Geoffrey Hancy - Barrister

Search Case Records of Barristers

When considering a barrister it may be helpful to know something about the available records of his or her cases.

Click to search AustLII records for Geoffrey Hancy (232 records).  Click to find examples of successful hearings, trials and appeals in the past 10 years.  Use the orange search window in the top right corner of this page to search by key word or phrase for a case or paper.

HOW TO SEARCH:

Initial search results: Enter the first and second initials and surname, and then click ‘Search’ to see a list of AustLII results. You can use the Legal Practice Board’s search tool of certificated legal practitioners to find the first and second (an in some cases third) initials of a Western Australian barrister.

AustLII provides a Search Help page, if you need assistance.  You should also read the material below under Refine your initial search results.

Refine your initial search results:

The search might over-return or under-return results and may require refinement.  It will be an approximation of cases and not necessarily an exact report of all cases.  In the Search window enter your Boolean search query including names or search terms to include or exclude.  AustLII provides a Search Help page, if you need assistance.

Examples:
“j b bloggs” OR “j bloggs”
“j b bloggs” OR “jb bloggs” OR “j bloggs” NOT “j z bloggs”

AustLII records typically show first and second initial and surname of the barrister. Hence it may be best to use “j b bloggs” form as the initial form of search term.  If the records show three first names try the form “j b c bloggs”.  Some records might be in the related but different form”jb bloggs” or “j bloggs”.  The “j bloggs” form might produce a number of false results for a common surname.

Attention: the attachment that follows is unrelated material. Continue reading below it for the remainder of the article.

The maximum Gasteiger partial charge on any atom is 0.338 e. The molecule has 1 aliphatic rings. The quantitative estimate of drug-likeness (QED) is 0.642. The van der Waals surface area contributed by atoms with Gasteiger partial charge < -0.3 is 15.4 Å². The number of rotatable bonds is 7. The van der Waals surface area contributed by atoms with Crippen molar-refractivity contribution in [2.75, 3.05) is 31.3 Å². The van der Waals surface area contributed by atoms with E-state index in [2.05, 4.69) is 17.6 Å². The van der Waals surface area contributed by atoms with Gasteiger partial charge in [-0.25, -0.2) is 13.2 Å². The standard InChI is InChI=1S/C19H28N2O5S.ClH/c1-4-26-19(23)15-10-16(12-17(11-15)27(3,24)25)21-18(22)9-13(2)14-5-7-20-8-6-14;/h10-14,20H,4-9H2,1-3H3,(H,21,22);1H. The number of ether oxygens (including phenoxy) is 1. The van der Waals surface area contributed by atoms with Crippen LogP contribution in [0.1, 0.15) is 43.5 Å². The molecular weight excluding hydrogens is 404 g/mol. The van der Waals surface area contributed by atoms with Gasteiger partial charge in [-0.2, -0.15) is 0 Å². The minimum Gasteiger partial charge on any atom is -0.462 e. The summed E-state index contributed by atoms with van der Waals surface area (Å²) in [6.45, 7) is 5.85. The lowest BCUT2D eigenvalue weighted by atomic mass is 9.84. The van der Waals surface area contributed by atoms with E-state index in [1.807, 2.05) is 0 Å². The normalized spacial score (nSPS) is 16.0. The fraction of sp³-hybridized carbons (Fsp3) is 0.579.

Carefully review the entries to ensure you have not excluded relevant results and you have excluded irrelevant results. For example, a search by first initial only and surname might exclude relevant results that might be found using first and second initial and surname. False results might occur, for example, where more than one person has the same first initial and surname, or where the name is a person or company other than the lawyer and is a party or is in the text of the reasons for decision. A search by surname only may help you to find a case that shows second initial and then enables a more refined search.

The results will only show cases where written reasons for decision were delivered. They will include not only trial and appeal decisions but also decisions following interlocutory hearings. You can and should review results to gain an idea of the breakdown between trial and interlocutory decisions.

The By Database tab on the results page will list the results by jurisdiction. For example, decisions of the High Court and the Court of Appeal of Western Australia will be separately identified. The By Database search result might suggest that there is a second person with the same name (by initials and/or surname) as the barrister you are researching, with the second person identified in the records of the courts and tribunals of another jurisdiction.

You may also find on reviewing individual search results that they are not a record of a case where the barrister was counsel but might be, for example, an appearance before a court at a ceremonial sitting or a record from an online article. A barrister might be, or have been, a member of a tribunal. Search results might include reasons for decision where the barrister was a tribunal member rather than counsel.  A result showing ‘State of Western Australia’ as a party might be a criminal case and not a civil or commercial litigation case.

You might further refine your search to cases that include a particular search term. For example search result that might be helpful would use the Boolean query form “j b bloggs” OR “jb bloggs” or “j bloggs” AND “[single descriptive word or phrase for type of case, e.g. negligence, contract, or misleading conduct]”.

The raw statistical result will not necessarily tell you all that you seek.  For example, it will not show the subject matter of the decision or who was the successful party.  Analysis of whether the result was for an interlocutory hearing, trial, or appeal, nature of case, whether lead counsel, outcome and success rate will require examination of the content of the decisions.  Using Boolean tools will aid refinement of your search.

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